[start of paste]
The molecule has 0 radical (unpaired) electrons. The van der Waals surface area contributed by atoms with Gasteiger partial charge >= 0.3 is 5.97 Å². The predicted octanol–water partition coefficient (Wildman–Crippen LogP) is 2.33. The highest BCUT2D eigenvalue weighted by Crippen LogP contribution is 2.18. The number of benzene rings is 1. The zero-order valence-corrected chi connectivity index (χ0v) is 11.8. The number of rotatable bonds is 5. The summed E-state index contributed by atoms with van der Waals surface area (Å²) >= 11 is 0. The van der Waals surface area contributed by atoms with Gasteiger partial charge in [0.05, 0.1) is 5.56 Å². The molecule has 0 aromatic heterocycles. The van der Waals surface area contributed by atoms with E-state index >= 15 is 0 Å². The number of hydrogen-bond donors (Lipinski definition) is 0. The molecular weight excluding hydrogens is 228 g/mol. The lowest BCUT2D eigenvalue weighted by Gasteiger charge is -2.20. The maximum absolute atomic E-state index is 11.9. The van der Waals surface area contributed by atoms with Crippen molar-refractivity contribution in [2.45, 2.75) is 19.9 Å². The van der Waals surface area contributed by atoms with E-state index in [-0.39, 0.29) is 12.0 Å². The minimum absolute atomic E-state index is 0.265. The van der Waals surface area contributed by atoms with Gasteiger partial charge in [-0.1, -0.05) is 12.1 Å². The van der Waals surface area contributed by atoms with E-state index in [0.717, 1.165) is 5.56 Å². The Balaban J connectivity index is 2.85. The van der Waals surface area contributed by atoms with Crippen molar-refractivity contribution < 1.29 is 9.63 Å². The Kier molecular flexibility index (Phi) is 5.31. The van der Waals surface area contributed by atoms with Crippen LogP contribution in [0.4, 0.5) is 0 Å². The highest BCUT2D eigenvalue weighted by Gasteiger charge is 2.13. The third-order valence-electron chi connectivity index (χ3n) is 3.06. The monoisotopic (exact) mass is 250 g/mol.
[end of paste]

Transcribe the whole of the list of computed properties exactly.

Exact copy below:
The molecule has 0 radical (unpaired) electrons. The van der Waals surface area contributed by atoms with Gasteiger partial charge >= 0.3 is 5.97 Å². The predicted octanol–water partition coefficient (Wildman–Crippen LogP) is 2.33. The highest BCUT2D eigenvalue weighted by Crippen LogP contribution is 2.18. The number of benzene rings is 1. The zero-order valence-corrected chi connectivity index (χ0v) is 11.8. The number of rotatable bonds is 5. The summed E-state index contributed by atoms with van der Waals surface area (Å²) >= 11 is 0. The van der Waals surface area contributed by atoms with Gasteiger partial charge in [0.05, 0.1) is 5.56 Å². The molecule has 0 aromatic heterocycles. The van der Waals surface area contributed by atoms with E-state index >= 15 is 0 Å². The number of hydrogen-bond donors (Lipinski definition) is 0. The molecular weight excluding hydrogens is 228 g/mol. The lowest BCUT2D eigenvalue weighted by Gasteiger charge is -2.20. The maximum absolute atomic E-state index is 11.9. The van der Waals surface area contributed by atoms with Crippen molar-refractivity contribution in [2.45, 2.75) is 19.9 Å². The van der Waals surface area contributed by atoms with E-state index in [-0.39, 0.29) is 12.0 Å². The minimum absolute atomic E-state index is 0.265. The van der Waals surface area contributed by atoms with Gasteiger partial charge in [-0.1, -0.05) is 12.1 Å². The van der Waals surface area contributed by atoms with E-state index in [0.717, 1.165) is 5.56 Å². The Balaban J connectivity index is 2.85. The van der Waals surface area contributed by atoms with Crippen molar-refractivity contribution < 1.29 is 9.63 Å². The Kier molecular flexibility index (Phi) is 5.31. The van der Waals surface area contributed by atoms with Crippen LogP contribution in [0.4, 0.5) is 0 Å². The highest BCUT2D eigenvalue weighted by Gasteiger charge is 2.13. The third-order valence-electron chi connectivity index (χ3n) is 3.06. The monoisotopic (exact) mass is 250 g/mol.